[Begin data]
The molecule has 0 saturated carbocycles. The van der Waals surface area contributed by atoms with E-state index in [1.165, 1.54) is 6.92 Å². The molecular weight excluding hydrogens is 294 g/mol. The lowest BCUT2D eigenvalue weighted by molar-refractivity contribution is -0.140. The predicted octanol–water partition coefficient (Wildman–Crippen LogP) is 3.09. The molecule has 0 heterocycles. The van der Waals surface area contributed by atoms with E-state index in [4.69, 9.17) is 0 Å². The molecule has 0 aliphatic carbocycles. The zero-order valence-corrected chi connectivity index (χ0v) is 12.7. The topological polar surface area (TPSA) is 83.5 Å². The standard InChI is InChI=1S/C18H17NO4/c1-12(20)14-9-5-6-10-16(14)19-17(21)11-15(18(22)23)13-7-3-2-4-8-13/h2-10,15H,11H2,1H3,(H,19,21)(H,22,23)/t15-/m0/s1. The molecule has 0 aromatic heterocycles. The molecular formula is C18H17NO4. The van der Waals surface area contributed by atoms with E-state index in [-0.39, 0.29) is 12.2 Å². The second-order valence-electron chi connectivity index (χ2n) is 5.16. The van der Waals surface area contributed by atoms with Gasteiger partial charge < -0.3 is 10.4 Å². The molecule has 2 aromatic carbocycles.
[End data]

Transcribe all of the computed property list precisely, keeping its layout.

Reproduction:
The molecule has 0 saturated carbocycles. The van der Waals surface area contributed by atoms with E-state index in [1.165, 1.54) is 6.92 Å². The molecular weight excluding hydrogens is 294 g/mol. The lowest BCUT2D eigenvalue weighted by molar-refractivity contribution is -0.140. The predicted octanol–water partition coefficient (Wildman–Crippen LogP) is 3.09. The molecule has 0 heterocycles. The van der Waals surface area contributed by atoms with E-state index in [4.69, 9.17) is 0 Å². The molecule has 0 aliphatic carbocycles. The zero-order valence-corrected chi connectivity index (χ0v) is 12.7. The topological polar surface area (TPSA) is 83.5 Å². The standard InChI is InChI=1S/C18H17NO4/c1-12(20)14-9-5-6-10-16(14)19-17(21)11-15(18(22)23)13-7-3-2-4-8-13/h2-10,15H,11H2,1H3,(H,19,21)(H,22,23)/t15-/m0/s1. The molecule has 0 aromatic heterocycles. The molecular formula is C18H17NO4. The van der Waals surface area contributed by atoms with E-state index in [-0.39, 0.29) is 12.2 Å². The second-order valence-electron chi connectivity index (χ2n) is 5.16. The van der Waals surface area contributed by atoms with Gasteiger partial charge < -0.3 is 10.4 Å². The molecule has 2 aromatic carbocycles.